How to Achieve Faster Rapid Prototype Machining
Time is money…even more so in rapid prototype machining. A faster rapid prototype machining process is important for bringing a design to reality and getting your products to market quickly. In the consumer electronics industry, time is crucial for beating the fierce competition and releasing the newest products to buyers. While making usable parts, the prototyping process also allows for testing and evaluating a design and its iterations. Many of our customers use DATRON CNC mills for prototyping, so we know the challenges you face. To help you become more agile and speed up your rapid prototype machining process, we came up with these three setup tips.
1. Standardizing Stock Sizes for Rapid Prototyping
How many times have you stood next to a rack of material and measured blanks to find the correct size stock for your part? One way to get past this is to have standard stock sizes kept in inventory and a library of those sizes saved in your CAM program. If you work with a dozen or so standard sizes, you just load the blank on your machine and select the CAM program that will fit that material to the part’s required size. Personally, we’d rather add a few extra roughing passes to mill down material than waste time searching, programming, and cutting all different stocks to size for every job.
2. Part Probing for Rapid Prototype Machining
Touch probes significantly save on setup time. Take a DATRON CNC machine for example, the 3D probing function lets you program probe cycles to find edges to set your zero points. Those machines’ control software will even rotate your program to match the stock that was probed (in case the material was put crookedly on the machine bed). Say you needed to put a part back on a machine to adjust a feature. With a probe, you could quickly touch off on a known location, reset your origin, and knock out that adjustment.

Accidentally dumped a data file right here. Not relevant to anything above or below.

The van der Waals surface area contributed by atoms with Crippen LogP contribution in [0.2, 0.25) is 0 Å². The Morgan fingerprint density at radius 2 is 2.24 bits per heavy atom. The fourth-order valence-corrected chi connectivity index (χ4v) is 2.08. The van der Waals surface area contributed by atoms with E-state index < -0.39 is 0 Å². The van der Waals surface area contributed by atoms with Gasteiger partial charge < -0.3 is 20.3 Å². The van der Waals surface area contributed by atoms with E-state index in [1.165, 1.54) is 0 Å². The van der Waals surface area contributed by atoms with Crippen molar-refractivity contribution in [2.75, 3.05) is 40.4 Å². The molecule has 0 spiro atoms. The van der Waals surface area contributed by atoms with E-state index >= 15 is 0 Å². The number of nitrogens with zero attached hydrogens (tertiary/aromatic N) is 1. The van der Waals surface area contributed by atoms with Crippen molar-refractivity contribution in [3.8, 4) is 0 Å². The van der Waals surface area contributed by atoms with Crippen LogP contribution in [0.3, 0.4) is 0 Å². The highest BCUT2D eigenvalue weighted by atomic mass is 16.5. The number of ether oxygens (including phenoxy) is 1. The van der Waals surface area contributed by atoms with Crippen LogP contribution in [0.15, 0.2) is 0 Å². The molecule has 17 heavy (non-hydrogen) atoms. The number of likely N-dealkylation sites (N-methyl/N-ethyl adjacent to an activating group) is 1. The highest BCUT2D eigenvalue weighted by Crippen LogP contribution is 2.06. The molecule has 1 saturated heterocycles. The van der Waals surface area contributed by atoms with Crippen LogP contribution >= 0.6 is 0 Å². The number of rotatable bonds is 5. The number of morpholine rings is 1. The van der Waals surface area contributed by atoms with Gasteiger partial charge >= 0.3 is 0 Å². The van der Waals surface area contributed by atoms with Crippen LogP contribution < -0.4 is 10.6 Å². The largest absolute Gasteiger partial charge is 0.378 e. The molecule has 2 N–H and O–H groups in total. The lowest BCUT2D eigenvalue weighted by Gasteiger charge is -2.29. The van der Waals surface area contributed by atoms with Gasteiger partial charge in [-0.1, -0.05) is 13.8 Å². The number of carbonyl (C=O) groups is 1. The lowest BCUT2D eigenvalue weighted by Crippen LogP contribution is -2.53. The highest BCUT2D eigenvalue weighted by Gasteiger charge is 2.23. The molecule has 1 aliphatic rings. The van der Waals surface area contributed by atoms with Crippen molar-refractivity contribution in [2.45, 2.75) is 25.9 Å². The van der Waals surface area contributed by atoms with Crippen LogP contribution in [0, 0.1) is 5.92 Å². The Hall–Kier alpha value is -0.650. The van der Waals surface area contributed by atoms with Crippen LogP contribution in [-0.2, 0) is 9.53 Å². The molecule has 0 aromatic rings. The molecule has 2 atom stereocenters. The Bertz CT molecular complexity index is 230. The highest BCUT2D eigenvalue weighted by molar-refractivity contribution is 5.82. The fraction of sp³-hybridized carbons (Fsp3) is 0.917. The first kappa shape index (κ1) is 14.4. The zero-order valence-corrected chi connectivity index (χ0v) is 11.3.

3D probing can speed up rapid prototype machining in many ways as shown in this video.
3. Optimizing Your CAM for Rapid Prototyping
How many parts do you make where you’re always using the same machining techniques? Rough, drill, finish pass, etc. There’s a way to leverage your CAM system for those cases. Most CAM software has an option called feature-based machining. This option looks at the solid design model and defines features that will be machined. Then based on the defined feature, the software selects the corresponding toolpath strategies to mill it. Feature-based machining might not be ideal in all situations, but it will significantly reduce your programming time, even if you have to tweak a few parameters.
These three steps save you valuable setup time and improve your rapid prototyping process. We have personally seen these tips help take a solid design file to a metal prototype part in a matter of minutes. Being able to design, machine, test, edit, and repeat in a day offers significant advantages for prototyping parts. DATRON Dynamics, Inc. (headquartered in New Hampshire with a California office located in the tech-savvy bay area), has been helping start-ups to Fortune 500s get their machined 3D prototypes to the market first! If you are interested in seeing how DATRON can get bring your design to life, schedule a demo with us.